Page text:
well personal preference rule i like a worn out rough out knife that i work furthrt doen i think for me the basic for a detail knife is thin as you van get it and that means good steel so it doesnt chip off or break. cape forge is excellent but p.s. i find mot detail knives per se i buy i have to cut down to make thinner anyway I dont likr the up swept blades in ther picture as i have had them slp and thry are like a ramp that goe up i would rather have flat blade but again its up to you a thin blade, strong and with a good point also a lot of dunkles fit the bill nicely and im liking occ more anfd more good knife good price and a lot of styles to choose from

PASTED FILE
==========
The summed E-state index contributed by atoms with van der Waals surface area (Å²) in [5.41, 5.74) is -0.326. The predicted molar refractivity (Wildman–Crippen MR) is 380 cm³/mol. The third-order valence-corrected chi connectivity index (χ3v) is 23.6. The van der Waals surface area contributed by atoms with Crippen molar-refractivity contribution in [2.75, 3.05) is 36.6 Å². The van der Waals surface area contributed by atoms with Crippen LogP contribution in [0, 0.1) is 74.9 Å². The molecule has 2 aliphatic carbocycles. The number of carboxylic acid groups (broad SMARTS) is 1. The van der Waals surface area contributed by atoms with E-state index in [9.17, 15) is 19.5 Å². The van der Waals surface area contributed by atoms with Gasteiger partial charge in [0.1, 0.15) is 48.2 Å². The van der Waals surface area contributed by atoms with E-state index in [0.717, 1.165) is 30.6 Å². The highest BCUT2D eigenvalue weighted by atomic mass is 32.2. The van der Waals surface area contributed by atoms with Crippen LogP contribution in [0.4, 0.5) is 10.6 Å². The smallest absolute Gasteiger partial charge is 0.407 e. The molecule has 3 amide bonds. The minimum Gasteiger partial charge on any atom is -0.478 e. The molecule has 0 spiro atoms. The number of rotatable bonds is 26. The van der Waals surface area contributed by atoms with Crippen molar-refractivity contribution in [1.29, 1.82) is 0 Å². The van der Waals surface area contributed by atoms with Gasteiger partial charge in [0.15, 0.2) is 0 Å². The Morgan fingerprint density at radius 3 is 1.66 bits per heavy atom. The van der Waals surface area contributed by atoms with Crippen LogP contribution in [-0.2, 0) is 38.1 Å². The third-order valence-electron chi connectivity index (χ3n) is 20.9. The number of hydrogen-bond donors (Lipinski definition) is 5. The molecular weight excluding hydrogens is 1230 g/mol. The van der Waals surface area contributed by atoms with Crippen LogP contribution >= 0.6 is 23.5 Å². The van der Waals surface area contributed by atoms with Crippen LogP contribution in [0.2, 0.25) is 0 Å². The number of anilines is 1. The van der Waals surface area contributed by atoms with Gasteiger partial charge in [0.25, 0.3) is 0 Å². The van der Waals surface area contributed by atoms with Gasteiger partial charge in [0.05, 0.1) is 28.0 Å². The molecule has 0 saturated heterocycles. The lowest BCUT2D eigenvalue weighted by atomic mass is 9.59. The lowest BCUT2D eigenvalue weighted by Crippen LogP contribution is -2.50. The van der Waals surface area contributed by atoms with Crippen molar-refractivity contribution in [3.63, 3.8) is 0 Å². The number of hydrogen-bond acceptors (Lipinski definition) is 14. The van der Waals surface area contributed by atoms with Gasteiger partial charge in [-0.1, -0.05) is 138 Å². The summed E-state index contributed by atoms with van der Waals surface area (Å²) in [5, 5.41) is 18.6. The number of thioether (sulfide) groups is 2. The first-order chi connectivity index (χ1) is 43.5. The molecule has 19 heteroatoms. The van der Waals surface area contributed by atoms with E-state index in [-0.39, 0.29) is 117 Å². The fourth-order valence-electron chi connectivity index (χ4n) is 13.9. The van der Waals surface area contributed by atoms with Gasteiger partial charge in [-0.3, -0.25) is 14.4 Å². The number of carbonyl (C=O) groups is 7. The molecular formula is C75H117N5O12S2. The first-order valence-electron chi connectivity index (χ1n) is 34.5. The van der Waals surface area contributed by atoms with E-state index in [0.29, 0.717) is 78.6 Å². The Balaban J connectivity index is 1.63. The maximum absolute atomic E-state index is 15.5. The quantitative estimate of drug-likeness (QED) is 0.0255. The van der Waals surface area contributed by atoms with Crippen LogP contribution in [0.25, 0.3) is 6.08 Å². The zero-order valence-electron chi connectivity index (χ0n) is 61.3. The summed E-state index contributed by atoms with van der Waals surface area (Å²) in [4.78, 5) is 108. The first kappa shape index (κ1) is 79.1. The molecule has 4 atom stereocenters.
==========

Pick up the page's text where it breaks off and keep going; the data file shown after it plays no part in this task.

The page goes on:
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  • Brian T
    replied
    I carve mostly western red cedar. It does not hold detail so I have little to be concerned about.
    I have a "detail" knife, built by BrandantR (Old Stump). Just a straight edge, no curve, and it will clean any corner.

    I suspect that you will wind up buying several. Each one teaches you the questions to ask of the next one.
    If you develop T.A.S (Tool Aquisition Syndrome,) nobody here will notice.

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  • mpounders
    replied
    Originally posted by WildIsTheWind View Post
    By the way, is there a classifieds section on this form?